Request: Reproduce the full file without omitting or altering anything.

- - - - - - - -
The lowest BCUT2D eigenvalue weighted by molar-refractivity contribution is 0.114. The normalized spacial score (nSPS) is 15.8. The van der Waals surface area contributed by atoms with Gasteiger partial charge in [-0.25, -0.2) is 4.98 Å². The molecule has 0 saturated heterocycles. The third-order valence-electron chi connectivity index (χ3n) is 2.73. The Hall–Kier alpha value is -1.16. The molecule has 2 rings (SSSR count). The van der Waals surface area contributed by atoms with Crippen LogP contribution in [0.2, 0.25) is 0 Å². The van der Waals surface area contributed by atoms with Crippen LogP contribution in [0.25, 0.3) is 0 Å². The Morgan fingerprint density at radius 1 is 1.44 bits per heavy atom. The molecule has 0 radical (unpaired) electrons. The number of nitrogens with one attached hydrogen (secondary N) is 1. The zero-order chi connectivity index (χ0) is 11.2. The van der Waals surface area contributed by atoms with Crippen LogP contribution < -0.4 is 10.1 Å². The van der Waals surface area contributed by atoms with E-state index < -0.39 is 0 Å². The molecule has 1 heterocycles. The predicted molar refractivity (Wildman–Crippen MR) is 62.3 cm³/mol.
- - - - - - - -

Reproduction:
The lowest BCUT2D eigenvalue weighted by molar-refractivity contribution is 0.114. The normalized spacial score (nSPS) is 15.8. The van der Waals surface area contributed by atoms with Gasteiger partial charge in [-0.25, -0.2) is 4.98 Å². The molecule has 0 saturated heterocycles. The third-order valence-electron chi connectivity index (χ3n) is 2.73. The Hall–Kier alpha value is -1.16. The molecule has 2 rings (SSSR count). The van der Waals surface area contributed by atoms with Crippen LogP contribution in [0.2, 0.25) is 0 Å². The van der Waals surface area contributed by atoms with Crippen LogP contribution in [0.25, 0.3) is 0 Å². The Morgan fingerprint density at radius 1 is 1.44 bits per heavy atom. The molecule has 0 radical (unpaired) electrons. The number of nitrogens with one attached hydrogen (secondary N) is 1. The zero-order chi connectivity index (χ0) is 11.2. The van der Waals surface area contributed by atoms with Crippen LogP contribution < -0.4 is 10.1 Å². The van der Waals surface area contributed by atoms with E-state index < -0.39 is 0 Å². The molecule has 1 heterocycles. The predicted molar refractivity (Wildman–Crippen MR) is 62.3 cm³/mol.